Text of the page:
Catholic Church

The Elizabethan Era Begins. November 17, 1558.

The Elizabethan era is the epoch in the Tudor period of the history of England during the reign of Queen Elizabeth I (1558–1603). Historians often depict it as the golden age in English history. The symbol of Britannia (a female personification of Great Britain) was first used in 1572, and often thereafter, to mark the Elizabethan age as a renaissance that inspired national pride through classical ideals and international expansion. This “golden age” represented the apogee of the English Renaissance and saw the flowering of poetry, music and literature. The era is most famous for its theatre, as William Shakespeare and many others composed plays that broke free of England’s past style of theatre. It was an age of exploration and expansion abroad, while back at home, the P...

The Coronation of Bloody Mary. October 1, 1553.

Mary I, also known as Mary Tudor, was the queen of England from July 1553 until her death. She is best known for her vigorous attempt to reverse the English Reformation, which had begun during the reign of her father, Henry VIII. Her attempt to restore to the Church the property confiscated in the previous two reigns was largely thwarted by parliament, but during her five-year reign, Mary had over 280 religious dissenters burned at the stake in the Marian persecutions, which led to her denunciation as “Bloody Mary” by her Protestant opponents. Mary was the only child of Henry VIII by his first wife, Catherine of Aragon, to survive to adulthood. Her younger half-brother, Edward VI, succeeded their father in 1547 at the age of nine. When Edward became mortally ill in 1553, he att...

The Conviction of de Rais. September 15, 1440.

Even if there had been nothing else unusual about the Breton nobleman Gilles de Rais (1404–40), his outstanding career as a soldier in the Hundred Years’ War and as a comrade in arms of Joan of Arc would have been enough to guarantee his place in history. Today, though, those achievements can only be seen in the shadow of the secret life he led as the perpetrator of more than a hundred gruesome child murders, a rampage which made him arguably the first serial killer in recorded history. The early life of Gilles de Rais was marked by tragedy. Both his parents died about 1415: his father, Guy de Laval, was killed in a hunting accident that de Rais may have witnessed, and his mother, Marie de Craon, died of an unknown cause. He was raised by his maternal grandfather, Jean de Craon. As a young...

Anne Boleyn´s trial. May 15,1536.

Anne Boleyn was Queen of England from 1533 to 1536 as the second wife of King Henry VIII. Henry‘s marriage to her, and her execution by beheading, made her a key figure in the political and religious upheaval that was the start of the English Reformation. Anne was educated in the Netherlands and France, largely as a maid of honour to Queen Claude of France. Anne returned to England in early 1522, but after her marriage plans were broken off, she secured a post at court as maid of honour to Henry VIII’s wife, Catherine of Aragon. In February or March 1526, Henry VIII began his pursuit of Anne. She resisted his attempts to seduce her, refusing to become his mistress, which her sister Mary had been. It soon became the one absorbing object of Henry’s desires to annul his marr...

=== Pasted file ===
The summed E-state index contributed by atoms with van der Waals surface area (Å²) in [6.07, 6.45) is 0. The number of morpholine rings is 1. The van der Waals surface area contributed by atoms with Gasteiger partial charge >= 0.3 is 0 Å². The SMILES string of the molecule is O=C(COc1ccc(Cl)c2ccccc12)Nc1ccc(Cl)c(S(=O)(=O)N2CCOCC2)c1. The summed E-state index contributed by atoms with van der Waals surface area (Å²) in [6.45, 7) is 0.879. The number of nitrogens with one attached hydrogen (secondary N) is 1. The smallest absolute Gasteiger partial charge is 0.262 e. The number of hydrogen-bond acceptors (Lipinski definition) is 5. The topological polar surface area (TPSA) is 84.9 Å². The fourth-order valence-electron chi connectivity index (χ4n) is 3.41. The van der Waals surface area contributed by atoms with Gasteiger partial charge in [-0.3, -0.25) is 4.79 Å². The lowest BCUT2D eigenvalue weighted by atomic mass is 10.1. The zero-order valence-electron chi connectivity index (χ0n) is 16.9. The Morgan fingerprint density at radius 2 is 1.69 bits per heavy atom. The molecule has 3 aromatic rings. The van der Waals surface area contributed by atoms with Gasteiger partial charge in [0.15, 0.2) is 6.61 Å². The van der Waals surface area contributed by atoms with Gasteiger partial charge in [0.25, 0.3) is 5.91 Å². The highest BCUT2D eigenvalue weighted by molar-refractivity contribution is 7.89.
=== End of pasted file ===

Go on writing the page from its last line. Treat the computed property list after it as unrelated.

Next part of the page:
Sacco di Roma. May 6, 1527.

The growing power of Holy Roman Emperor Charles V alarmed Pope Clement VII, who perceived Charles as attempting to dominate the Catholic Church and Italy. In effort to free both from Imperial domination, Clement VII formed an alliance with Charles V’s arch-enemy, King Francis I of France, which came to be known as the League of Cognac (including France, Milan, Venice, Florence and the Papacy). The imperial troops were 14,000 Germans, 6,000 Spanish, and an uncertain number of Italian infantry. The troops defending Rome were not at all numerous, consisting of 5,000 militiamen led by Renzo da Ceri and 189 Papal Swiss Guard. The city’s fortifications included the massive walls, and it possessed a good artillery force, which the Imperial army lacked. Charles III, Duke of Bourbon nee...

The Dome Collapses. May 7, 558.

On 23 February 532, only a few weeks after the destruction of the second basilica, Emperor Justinian I decided to build a third and entirely different basilica, larger and more majestic than its predecessors, built by Constantius II and Theodosius II. Justinian chose physicist Isidore of Miletus and mathematician Anthemius of Tralles as architects; Anthemius, however, died within the first year of the endeavor. The construction is described in the Byzantine historian Procopius’ On Buildings (Peri ktismatōn, Latin: De aedificiis). Columns and other marbles were brought from all over the empire, throughout the Mediterranean. Even though they were made specifically for Hagia Sophia, the columns show variations in size. More than ten thousand people were employed. This new church was con...

King Charles II of England dissolves the Cavalier Parliament. January 24, 1679.

Although previously favourable to the Crown, the Cavalier Parliament was alienated by the king’s wars and religious policies during the 1670s. In 1672, Charles II issued the Royal Declaration of Indulgence, in which he purported to suspend all penal laws against Catholics and other religious dissenters. In the same year, he openly supported Catholic France and started the Third Anglo-Dutch War. The Cavalier Parliament opposed the Declaration of Indulgence by claiming that the king had no right to arbitrarily suspend laws passed by Parliament. Charles withdrew the Declaration, and also agreed to the Test Act, which forced the public officials to receive sacrament under the forms of the Church of England as well as denounce teachings of the Catholic Church as “superstitious and idolatr...

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